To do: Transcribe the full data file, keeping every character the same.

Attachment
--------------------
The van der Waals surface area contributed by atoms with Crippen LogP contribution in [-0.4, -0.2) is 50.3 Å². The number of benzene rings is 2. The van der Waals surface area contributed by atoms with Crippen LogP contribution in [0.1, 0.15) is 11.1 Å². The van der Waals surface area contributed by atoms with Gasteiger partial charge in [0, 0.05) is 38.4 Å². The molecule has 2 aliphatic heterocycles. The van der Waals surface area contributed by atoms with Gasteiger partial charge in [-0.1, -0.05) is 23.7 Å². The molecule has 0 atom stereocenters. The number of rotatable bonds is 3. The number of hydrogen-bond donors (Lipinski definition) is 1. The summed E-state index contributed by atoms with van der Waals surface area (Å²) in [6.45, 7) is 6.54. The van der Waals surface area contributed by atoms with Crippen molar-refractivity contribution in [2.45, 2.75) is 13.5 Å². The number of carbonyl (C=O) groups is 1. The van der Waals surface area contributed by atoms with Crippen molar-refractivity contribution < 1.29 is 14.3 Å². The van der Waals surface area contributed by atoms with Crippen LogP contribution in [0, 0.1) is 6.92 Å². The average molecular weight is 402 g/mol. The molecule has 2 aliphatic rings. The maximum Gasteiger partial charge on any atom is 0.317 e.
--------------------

The van der Waals surface area contributed by atoms with Crippen LogP contribution in [-0.4, -0.2) is 50.3 Å². The number of benzene rings is 2. The van der Waals surface area contributed by atoms with Crippen LogP contribution in [0.1, 0.15) is 11.1 Å². The van der Waals surface area contributed by atoms with Gasteiger partial charge in [0, 0.05) is 38.4 Å². The molecule has 2 aliphatic heterocycles. The van der Waals surface area contributed by atoms with Gasteiger partial charge in [-0.1, -0.05) is 23.7 Å². The molecule has 0 atom stereocenters. The number of rotatable bonds is 3. The number of hydrogen-bond donors (Lipinski definition) is 1. The summed E-state index contributed by atoms with van der Waals surface area (Å²) in [6.45, 7) is 6.54. The van der Waals surface area contributed by atoms with Crippen molar-refractivity contribution in [2.45, 2.75) is 13.5 Å². The number of carbonyl (C=O) groups is 1. The van der Waals surface area contributed by atoms with Crippen molar-refractivity contribution < 1.29 is 14.3 Å². The van der Waals surface area contributed by atoms with Crippen LogP contribution in [0, 0.1) is 6.92 Å². The average molecular weight is 402 g/mol. The molecule has 2 aliphatic rings. The maximum Gasteiger partial charge on any atom is 0.317 e.